I find that traveling to remote areas, nestled in a wild and wonderful wilderness, often fuels my work, experience and overall well-being. It is this feeling of being small and nestled amidst the most magical of things that I often pull from when pushing paint along the surface of a canvas. Enormity — exquisite and terrifying — yawns overhead and beneath foot. Control collapses into itself for once, proving that it is but a foolhardy illusion. It is this feeling of being disconnected from technology, but at once so completely — profoundly — connected, that I seek.
This fall, we embarked upon a river trip that we’ve done numerous times now. And each time, it’s different. We may follow the carved path of the river through the same weathered canyons — passing named buttes and side canyons — but each trip is vastly different. Weather, for one, can completely change the experience. Wind storms, mud storms (yes — only Utah could concoct such dramatic weather), sand storms, intense rain followed by red canyon waterfalls, thunder that shudders one’s bone structure with deafening bass, sunshine that is so hot that it cooks your skin, frozen stillness that congeals and forms deep pools within your ear canals. We’ve experienced all of this.
This particular trip takes us to the Utah desert — serpentine canyons in riotous reds and oranges overtake the horizon once one sinks into the clay-scented water of the river. Each day is simple: follow the watery path ahead. Focused on only the most basic of tasks. Eating. Breaking down camp. Packing boats. Paddling. Setting up camp. Eating. Sleeping. Simplistic on the surface, it always seems. But the work is hard. One fights the initial drop into a slower rhythm. The silence can be deafening, as we are so accustomed to the constant drum of machinery forming something we lovingly call “white noise.” The silence of canyon country is immense — the flapping of crow wings far off in the distance becomes the loudest sound one might hear… for days.
The smell. The wet earth oozes into everything, creating this scent of terra that, no matter how many times one washes their clothing post-trip, can never strip the fabric of it. And a deep inhalation of that smell always brings be back in the earthen belly of the canyon.
One element that always surprises me is how uncomfortable one can be. And how one has to get comfortable with that notion. In our climate-controlled environment with the perfect adjustment of the perfect blend of humidity and temperature, we are never uncomfortable for longer than a few minutes. To be in the desert means that one must be prepared for the huge swing of temperatures… 95 degrees midday will surely drop to 50 degrees at night, as the rocky environment releases all heat (that felt inescapable at one time), once the sun dips below a craggy horizon line.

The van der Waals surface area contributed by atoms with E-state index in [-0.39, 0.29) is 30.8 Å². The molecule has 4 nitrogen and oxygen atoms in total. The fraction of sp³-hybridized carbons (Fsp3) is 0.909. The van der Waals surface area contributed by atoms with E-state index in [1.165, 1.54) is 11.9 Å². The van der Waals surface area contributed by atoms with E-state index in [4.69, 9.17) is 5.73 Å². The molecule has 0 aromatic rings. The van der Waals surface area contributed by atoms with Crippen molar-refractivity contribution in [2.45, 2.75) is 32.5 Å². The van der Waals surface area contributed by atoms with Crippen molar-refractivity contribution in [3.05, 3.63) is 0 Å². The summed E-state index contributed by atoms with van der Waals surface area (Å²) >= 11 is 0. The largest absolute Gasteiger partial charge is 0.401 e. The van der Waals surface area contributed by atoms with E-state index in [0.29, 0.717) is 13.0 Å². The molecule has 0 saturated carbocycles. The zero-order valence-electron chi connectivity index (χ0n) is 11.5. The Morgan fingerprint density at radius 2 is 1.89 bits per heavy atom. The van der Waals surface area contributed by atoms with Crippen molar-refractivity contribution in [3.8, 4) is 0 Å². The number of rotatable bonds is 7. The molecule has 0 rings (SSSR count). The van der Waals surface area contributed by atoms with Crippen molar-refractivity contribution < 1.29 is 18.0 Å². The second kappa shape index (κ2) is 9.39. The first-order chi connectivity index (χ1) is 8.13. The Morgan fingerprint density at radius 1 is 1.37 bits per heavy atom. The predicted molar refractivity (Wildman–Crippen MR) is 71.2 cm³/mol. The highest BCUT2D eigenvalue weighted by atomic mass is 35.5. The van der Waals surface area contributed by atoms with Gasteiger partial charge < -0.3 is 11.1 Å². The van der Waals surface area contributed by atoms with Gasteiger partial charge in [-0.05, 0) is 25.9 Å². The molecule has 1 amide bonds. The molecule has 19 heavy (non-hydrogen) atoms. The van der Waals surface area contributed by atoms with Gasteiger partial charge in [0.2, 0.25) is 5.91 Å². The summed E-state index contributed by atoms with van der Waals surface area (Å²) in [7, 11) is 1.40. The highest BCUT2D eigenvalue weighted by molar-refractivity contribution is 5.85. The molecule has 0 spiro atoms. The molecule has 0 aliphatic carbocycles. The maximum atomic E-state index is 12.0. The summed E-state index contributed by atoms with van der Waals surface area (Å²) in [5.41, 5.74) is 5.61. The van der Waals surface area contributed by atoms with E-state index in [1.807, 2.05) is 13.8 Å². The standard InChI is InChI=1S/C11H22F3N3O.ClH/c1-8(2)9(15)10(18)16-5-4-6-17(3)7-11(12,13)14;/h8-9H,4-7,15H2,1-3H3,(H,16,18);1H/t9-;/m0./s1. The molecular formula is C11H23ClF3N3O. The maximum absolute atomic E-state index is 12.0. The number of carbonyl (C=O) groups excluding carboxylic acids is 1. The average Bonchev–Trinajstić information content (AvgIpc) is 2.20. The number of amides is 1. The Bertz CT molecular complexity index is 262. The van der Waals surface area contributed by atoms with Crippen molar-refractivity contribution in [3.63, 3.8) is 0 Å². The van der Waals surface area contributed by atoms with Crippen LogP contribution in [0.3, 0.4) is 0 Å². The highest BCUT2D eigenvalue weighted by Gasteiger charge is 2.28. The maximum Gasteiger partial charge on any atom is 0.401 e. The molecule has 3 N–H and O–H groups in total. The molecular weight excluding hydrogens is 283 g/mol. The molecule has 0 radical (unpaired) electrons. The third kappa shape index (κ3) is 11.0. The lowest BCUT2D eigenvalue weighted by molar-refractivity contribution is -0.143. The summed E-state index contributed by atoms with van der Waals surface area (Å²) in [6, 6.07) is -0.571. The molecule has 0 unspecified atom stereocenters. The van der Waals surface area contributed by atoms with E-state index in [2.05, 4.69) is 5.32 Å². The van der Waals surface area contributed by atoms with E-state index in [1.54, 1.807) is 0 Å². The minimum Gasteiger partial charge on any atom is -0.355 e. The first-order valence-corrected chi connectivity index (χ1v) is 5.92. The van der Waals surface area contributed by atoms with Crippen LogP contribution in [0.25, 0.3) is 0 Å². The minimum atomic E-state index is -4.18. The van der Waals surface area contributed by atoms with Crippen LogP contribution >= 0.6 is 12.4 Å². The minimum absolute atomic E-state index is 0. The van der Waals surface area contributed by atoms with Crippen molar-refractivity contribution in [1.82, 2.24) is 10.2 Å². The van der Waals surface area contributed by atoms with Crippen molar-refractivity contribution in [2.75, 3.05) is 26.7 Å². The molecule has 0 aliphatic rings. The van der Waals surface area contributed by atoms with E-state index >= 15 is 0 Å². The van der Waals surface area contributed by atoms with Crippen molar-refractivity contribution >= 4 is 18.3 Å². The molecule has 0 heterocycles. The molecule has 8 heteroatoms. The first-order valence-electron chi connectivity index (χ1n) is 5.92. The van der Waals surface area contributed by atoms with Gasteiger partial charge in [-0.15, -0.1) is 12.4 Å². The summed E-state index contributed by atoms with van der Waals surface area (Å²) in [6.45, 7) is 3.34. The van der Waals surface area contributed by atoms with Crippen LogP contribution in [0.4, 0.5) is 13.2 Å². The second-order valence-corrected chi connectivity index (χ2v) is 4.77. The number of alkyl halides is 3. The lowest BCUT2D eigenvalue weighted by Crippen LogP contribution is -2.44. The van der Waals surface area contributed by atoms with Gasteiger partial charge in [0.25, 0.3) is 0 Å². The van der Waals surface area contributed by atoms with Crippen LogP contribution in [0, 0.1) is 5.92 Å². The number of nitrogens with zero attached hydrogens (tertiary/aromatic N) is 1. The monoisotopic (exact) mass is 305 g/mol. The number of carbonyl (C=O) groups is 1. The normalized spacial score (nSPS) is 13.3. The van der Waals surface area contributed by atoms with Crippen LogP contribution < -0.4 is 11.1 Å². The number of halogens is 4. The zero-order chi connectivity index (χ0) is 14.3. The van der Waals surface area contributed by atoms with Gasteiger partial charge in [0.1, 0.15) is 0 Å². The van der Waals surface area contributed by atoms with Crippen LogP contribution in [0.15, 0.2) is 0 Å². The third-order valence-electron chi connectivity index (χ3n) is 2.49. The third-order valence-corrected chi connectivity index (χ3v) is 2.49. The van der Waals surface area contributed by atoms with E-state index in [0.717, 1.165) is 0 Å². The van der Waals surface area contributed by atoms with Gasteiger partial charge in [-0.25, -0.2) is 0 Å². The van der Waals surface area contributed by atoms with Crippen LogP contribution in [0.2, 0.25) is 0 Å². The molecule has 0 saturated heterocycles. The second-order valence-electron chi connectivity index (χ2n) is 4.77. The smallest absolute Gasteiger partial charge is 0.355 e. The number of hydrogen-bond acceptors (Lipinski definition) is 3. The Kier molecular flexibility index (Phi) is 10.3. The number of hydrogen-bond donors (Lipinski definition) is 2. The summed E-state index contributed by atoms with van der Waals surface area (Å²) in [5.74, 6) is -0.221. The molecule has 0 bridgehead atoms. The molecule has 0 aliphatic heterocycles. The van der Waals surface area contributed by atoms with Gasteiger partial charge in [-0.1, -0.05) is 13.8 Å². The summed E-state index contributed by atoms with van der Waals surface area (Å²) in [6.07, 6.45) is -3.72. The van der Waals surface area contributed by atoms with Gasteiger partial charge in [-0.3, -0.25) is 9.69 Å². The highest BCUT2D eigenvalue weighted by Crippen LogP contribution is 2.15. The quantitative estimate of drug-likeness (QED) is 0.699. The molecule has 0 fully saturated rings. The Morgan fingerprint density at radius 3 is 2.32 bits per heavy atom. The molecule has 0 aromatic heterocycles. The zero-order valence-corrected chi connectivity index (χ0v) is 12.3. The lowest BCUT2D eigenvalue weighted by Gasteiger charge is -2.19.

The skies. At night, there is no watercolor wash of orange that stains the lens of a starry sky — it is all inky and crystalline with a million blazes blazing overhead. I noticed that the moon was a different color out there. Used to the ochre stain of our city skies, a pure white moon is pristine and exquisite.
This trip was a little different than all others. We were excited to bring our three-year-old. Excitement doesn’t quite cover it. Terrified, but knowing that it would be an important experience. And she loved it. As her mama, I am so used to controlling things — ensuring that she is comfortable and has everything that she needs when she needs it. I imagine the possible things ahead of us and imagine how I can help her have the best experience. But out there… there is no control. There is weather and water and wildness. And wind. Oh, the wind. And she leaned into it so beautifully. My daughter, caked in mud, played on the beaches, threw sticks and rocks into the clay-colored water and got lost in her wild imagination. It was so beautiful to watch as it has been a dream of ours to bring her for years… much longer than the three that she has been here for.
This trip is always a journey. Wild. As we paddle through silent and snaking labyrinths and explore ancient stone cathedrals, I think to myself how important this place is. There aren’t words that we’ve designed that could ever come close to carrying the enormity of how much I love these places. No sound, uttered, could ever express the weight that this place carries. It is easy to sink into our daily plugged-in rhythms and lose our connection to these wild places. To fall asleep amidst the vacuum of the plastic white noise that entombs us. To experience light and dark by the artificial rays in our artificial spaces. And that’s what we’ve become, for better or for worse. Which is why, whenever one can, they should journey out there. To a place wild and free.